Depth:  The film has a solid look to it and an above average depth of field. There are some good exterior shots looking very free and spacious, but the nature of this beast doesn’t lend itself to a lot of the pushback look. The sniper sequence proves one of the best. Motion is natural, cinematic and smooth with no real motion distortion issues.

Black Levels: Black levels are pretty deep, but an area that I could see improving quite well with the 4K UHD touch. There are some dark scenes that feel like they have some grain to them. No crushing witnessed.

Color Reproduction: This isn’t the most colorful movie as its devoted to the grim and grit. Reds really pop here, especially on Camilla’s outfit. Whites actually come on quite impressive with good saturation.

Flesh Tones: Skin tones er on the colder end of the spectrum, flushing out to evoke the wintery environment. Facial features and textures come through pretty clear as dried blood, stubble, make-up, lip texture, freckles and more can be made out in my reasonable camera distances.

Noise/Artifacts: Clean


Audio Format(s): English 5.1 DTS-HD MA, English Audio Descriptive Service, French 5.1 Dolby Digital, French Audio Descriptive Service, Portuguese 5.1 DTS-HD MA, Spanish 5.1 Dolby Digital, Thai 5.1 Dolby Digital

Subtitles: English, English SDH, Cambodian, Cantonese, Chinese Simplified, Chinese Traditional, French, Indonesian, Korean, Malaysian, Portuguese, Spanish, Thai, Vietnamese

Dynamics: This track is pretty active and playful for a 5.1 mix. I was hoping for an Atmos track, but the intricacies and well structured mix here make for a good time so as that is not to be too much on the brain when watching. It also strikes a solid balance between the vocals, effects and score with each being given ample attention and time to shine without interfering with one another.

Height: N/A

Low Frequency Extension: The subwoofer portion of the mix does rumble deeply with roaring fire, engines, car crashes, explosions and gunfire.

Surround Sound Presentation: The mix mostly hangs out up front, but does provide some fun unique sounds, especially in the previously mentioned sniper sequence. Motion is tracked accurately.

Dialogue Reproduction: Vocals are clear and crisp, plenty audible no matter how loud or intense the action.


The Girl In The Spider’s Web comes with the DVD edition and a digital copy of the film.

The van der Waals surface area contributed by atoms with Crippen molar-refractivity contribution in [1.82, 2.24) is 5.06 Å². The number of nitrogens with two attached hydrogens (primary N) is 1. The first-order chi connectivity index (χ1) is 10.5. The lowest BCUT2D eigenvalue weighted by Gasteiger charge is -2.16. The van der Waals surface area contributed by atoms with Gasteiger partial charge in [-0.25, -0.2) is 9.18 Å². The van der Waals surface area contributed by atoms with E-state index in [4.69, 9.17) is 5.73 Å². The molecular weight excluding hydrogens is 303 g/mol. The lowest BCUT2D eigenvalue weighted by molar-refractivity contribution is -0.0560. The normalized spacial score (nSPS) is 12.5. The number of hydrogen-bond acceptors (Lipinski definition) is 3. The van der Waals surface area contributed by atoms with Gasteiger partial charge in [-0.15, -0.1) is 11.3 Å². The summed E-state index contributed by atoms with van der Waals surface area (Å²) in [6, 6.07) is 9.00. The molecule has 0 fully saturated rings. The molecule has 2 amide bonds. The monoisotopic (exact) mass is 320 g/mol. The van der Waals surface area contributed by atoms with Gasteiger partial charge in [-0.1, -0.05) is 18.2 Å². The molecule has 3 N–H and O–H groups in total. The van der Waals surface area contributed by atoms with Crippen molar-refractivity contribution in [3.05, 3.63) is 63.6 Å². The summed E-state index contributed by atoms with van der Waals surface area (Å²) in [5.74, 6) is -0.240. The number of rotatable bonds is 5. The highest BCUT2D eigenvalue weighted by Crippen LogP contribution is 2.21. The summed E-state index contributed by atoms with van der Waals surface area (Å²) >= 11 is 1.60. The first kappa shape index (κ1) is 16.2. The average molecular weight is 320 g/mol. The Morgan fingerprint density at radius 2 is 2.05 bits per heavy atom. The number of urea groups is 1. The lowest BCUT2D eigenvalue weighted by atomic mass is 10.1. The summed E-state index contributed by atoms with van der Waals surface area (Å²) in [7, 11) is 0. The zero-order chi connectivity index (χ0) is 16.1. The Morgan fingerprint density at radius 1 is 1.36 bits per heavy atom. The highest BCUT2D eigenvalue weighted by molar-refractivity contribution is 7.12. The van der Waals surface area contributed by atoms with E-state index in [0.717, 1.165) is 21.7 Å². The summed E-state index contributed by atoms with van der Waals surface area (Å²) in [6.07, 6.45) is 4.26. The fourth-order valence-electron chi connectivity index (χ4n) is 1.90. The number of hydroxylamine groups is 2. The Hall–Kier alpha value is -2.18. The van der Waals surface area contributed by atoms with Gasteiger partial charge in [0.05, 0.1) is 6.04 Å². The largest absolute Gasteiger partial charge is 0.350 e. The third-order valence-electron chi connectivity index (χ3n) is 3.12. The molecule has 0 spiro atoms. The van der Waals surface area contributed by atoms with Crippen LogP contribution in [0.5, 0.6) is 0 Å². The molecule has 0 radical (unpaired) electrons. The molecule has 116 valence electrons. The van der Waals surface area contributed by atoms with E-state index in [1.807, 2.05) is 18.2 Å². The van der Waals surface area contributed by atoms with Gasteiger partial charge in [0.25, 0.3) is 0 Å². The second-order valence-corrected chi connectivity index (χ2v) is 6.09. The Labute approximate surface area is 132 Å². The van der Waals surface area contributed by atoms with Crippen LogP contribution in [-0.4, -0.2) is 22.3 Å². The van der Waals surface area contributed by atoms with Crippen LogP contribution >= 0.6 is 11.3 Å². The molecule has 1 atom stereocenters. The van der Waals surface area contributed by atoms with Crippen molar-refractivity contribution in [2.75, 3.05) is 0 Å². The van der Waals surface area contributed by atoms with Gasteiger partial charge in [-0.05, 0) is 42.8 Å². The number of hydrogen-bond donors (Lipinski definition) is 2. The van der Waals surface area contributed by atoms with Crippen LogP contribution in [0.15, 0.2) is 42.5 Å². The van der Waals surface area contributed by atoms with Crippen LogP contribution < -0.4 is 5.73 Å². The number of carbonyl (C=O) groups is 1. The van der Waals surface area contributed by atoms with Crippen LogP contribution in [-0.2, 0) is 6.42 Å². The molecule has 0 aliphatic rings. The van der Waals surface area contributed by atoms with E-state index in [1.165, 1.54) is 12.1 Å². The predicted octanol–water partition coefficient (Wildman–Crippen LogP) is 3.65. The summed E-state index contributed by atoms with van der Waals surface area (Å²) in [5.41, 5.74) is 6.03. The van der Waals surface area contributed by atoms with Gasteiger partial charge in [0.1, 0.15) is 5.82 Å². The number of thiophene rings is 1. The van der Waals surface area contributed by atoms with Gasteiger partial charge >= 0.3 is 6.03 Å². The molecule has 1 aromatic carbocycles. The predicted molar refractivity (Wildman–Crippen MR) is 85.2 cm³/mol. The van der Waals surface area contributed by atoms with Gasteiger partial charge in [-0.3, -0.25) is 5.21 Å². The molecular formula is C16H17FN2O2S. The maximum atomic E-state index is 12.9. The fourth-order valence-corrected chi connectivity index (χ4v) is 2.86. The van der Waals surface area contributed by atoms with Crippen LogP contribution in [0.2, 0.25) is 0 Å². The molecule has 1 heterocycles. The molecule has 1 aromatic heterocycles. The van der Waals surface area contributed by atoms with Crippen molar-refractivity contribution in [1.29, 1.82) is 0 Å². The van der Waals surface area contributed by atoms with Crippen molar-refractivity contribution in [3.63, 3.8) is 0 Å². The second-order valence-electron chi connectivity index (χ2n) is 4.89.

Audio Commentary

  • With Director Fede Álvarez and Screenwriter Jay Basu

Deleted Scenes with Optional Commentary (HD, 15:36)

Claire Foy: Becoming Lisbeth (HD, 9:50) – Claire Foy, Fede Alvarez and others discuss the character and Foy’s preparation and execution for the role (She does talk about The Crown for a couple seconds). It goes over Alvarez wanting to defy expectation with the casting and Foy’s desire to try something against type for her.

All About the Stunts (HD, 6:40) – A quick piece regarding some of the action sequences in the film, mostly very EPK-like as they keep talking about what to “expect” in the film.

Creating the World: The Making Of (HD, 15:59) – Kicking off using the term “dark & gritty”, this goes into making the film but goes into the studio logic (Probably a kind spin on the first film not meeting expectation) on going with this direction and jumping to the fourth book (“We were waiting on it to come out”). This highlights on Alvarez much more and getting the look and craft of the film done right.

Secrets of the Salander Sisters (HD, 4:56) – Focuses on the relationship of the sisters in the story and getting the right performers to convincingly bring that bond to life.


The Girl In The Spider’s Web is a decent thriller heavier on the action where a promising director and good performers elevate a weaker script. Its Blu-ray release provides a terrific presentation in both audio and video for the format. Extras are actually pretty useful surprisingly, so that is very welcome. Though, I’d put this film more in the curiosity rental column for most and the to purchase when the price goes down for the devoted Milennium fans.